Streator North Quadrangle


Mining in the Streator North Quadrangle

According to the History of La Salle County, Illinois, mining on a large scale began with the arrival of Colonel Ralph Plumb, representing eastern capitalists. The 1876 Atlas for La Salle County shows several mines in the vicinity of Streator, especially seven small coal mines west of Streator, a shaft right on the railroad tracks in the northern half of the town and the Chicago, Wilmington & Vermilion No. 2 Mine (mine index 2608) in the southeastern part of town. The Chicago, Wilmington & Vermilion Coal Company (C., W. & V.) had the largest mines in Streator. The C., W. & V. No. 1 Mine (mine index 2609) had mined 310 acres before 1881, and C., W. & V. No. 2 Mine (mine index 2608) had mined 229 acres before 1881. Mining ended in the Streator North Quadrangle when the French Coal Company closed its mine (mine index 0620) in 1955.

Three seams were mined in the vicinity of Streator, the Herrin, Spring Lake and Colchester Coals. The Herrin Coal was generally between 4 and 5.5 feet thick and was mined with the room-and-pillar method, while the Colchester Coal was thinner, generally 2.5 to 3.0 feet thick. This thin coal was most often mined in the old longwall method, where all the coal was removed and gob from the roof was packed behind the coal to support the roof. In this area, the thick underclay was removed and the coal was wedged down from the face; no blasting powder was required. The Herrin Coal often had poor roof conditions, with slips and small faults. Horsebacks replaced the seam in some areas, and clay partings up to 3 inches thick were present in some mines. The Spring Lake Coal was mined in the eastern part of the quadrangle, where the coal was very thick, sometimes 8 to 10 feet thick.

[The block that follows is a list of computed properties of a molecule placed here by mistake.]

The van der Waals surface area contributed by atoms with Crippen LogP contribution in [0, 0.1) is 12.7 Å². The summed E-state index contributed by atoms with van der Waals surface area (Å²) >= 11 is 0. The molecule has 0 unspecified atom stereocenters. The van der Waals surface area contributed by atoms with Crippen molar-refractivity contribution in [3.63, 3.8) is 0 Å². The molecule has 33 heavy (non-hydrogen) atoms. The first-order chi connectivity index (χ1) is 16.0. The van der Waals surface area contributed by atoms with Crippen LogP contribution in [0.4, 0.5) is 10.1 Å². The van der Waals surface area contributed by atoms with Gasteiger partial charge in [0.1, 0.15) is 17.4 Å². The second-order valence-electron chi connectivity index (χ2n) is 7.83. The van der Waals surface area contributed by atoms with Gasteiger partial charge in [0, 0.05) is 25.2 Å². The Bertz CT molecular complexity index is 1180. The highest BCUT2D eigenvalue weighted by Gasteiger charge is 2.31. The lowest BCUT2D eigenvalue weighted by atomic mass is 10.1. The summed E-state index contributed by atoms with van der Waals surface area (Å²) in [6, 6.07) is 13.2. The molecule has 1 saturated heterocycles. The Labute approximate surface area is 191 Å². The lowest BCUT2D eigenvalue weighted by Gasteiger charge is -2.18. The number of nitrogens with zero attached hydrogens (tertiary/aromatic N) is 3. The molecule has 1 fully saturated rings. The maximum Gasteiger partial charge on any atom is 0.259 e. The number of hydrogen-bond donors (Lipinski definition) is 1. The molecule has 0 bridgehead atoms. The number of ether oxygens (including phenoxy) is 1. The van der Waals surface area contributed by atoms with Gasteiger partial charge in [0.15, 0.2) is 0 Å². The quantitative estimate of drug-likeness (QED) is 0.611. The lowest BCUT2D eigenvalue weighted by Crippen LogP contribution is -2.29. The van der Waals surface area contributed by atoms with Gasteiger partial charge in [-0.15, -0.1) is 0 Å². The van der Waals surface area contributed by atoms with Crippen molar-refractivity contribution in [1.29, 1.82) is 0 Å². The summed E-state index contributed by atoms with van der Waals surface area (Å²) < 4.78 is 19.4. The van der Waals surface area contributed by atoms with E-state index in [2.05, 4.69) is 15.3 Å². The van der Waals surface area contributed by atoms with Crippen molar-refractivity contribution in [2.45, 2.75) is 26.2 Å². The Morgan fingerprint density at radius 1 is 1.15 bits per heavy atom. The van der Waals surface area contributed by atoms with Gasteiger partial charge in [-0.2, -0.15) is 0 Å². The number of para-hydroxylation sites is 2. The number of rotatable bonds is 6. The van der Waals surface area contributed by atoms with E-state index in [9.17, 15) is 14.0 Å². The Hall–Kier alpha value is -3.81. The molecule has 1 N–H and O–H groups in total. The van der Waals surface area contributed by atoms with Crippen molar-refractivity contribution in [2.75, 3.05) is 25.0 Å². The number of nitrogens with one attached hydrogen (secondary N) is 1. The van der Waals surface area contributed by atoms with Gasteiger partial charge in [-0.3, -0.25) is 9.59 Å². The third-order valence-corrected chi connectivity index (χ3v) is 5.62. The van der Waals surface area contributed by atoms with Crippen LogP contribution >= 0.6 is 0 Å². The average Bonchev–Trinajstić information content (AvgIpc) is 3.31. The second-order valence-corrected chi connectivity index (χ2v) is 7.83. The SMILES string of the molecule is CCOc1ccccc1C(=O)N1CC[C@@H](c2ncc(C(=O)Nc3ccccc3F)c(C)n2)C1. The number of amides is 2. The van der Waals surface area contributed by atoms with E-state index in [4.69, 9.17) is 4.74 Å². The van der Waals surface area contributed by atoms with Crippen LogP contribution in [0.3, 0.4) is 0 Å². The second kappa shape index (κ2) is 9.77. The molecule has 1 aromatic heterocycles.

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Coal Mines In Illinois Streator North Quadrangle

Mines that Appear on the Streator North Quadrangle

Unlocated Mines

La Salle County

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